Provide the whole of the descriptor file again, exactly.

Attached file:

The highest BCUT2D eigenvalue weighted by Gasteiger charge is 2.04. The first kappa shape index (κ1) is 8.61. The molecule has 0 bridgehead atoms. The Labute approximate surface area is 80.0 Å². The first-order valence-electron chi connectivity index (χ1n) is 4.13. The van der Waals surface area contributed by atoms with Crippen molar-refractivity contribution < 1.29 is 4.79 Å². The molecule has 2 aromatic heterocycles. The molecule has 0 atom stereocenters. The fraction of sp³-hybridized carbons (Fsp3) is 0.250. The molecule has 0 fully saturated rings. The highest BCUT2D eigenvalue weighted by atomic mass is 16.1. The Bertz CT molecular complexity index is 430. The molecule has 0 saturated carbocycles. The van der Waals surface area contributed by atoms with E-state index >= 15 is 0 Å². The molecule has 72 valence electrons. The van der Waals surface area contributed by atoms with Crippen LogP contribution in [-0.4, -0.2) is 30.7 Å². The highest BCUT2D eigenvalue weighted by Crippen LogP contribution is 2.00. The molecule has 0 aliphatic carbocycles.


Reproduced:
The highest BCUT2D eigenvalue weighted by Gasteiger charge is 2.04. The first kappa shape index (κ1) is 8.61. The molecule has 0 bridgehead atoms. The Labute approximate surface area is 80.0 Å². The first-order valence-electron chi connectivity index (χ1n) is 4.13. The van der Waals surface area contributed by atoms with Crippen molar-refractivity contribution < 1.29 is 4.79 Å². The molecule has 2 aromatic heterocycles. The molecule has 0 atom stereocenters. The fraction of sp³-hybridized carbons (Fsp3) is 0.250. The molecule has 0 fully saturated rings. The highest BCUT2D eigenvalue weighted by atomic mass is 16.1. The Bertz CT molecular complexity index is 430. The molecule has 0 saturated carbocycles. The van der Waals surface area contributed by atoms with E-state index >= 15 is 0 Å². The molecule has 72 valence electrons. The van der Waals surface area contributed by atoms with Crippen LogP contribution in [-0.4, -0.2) is 30.7 Å². The highest BCUT2D eigenvalue weighted by Crippen LogP contribution is 2.00. The molecule has 0 aliphatic carbocycles.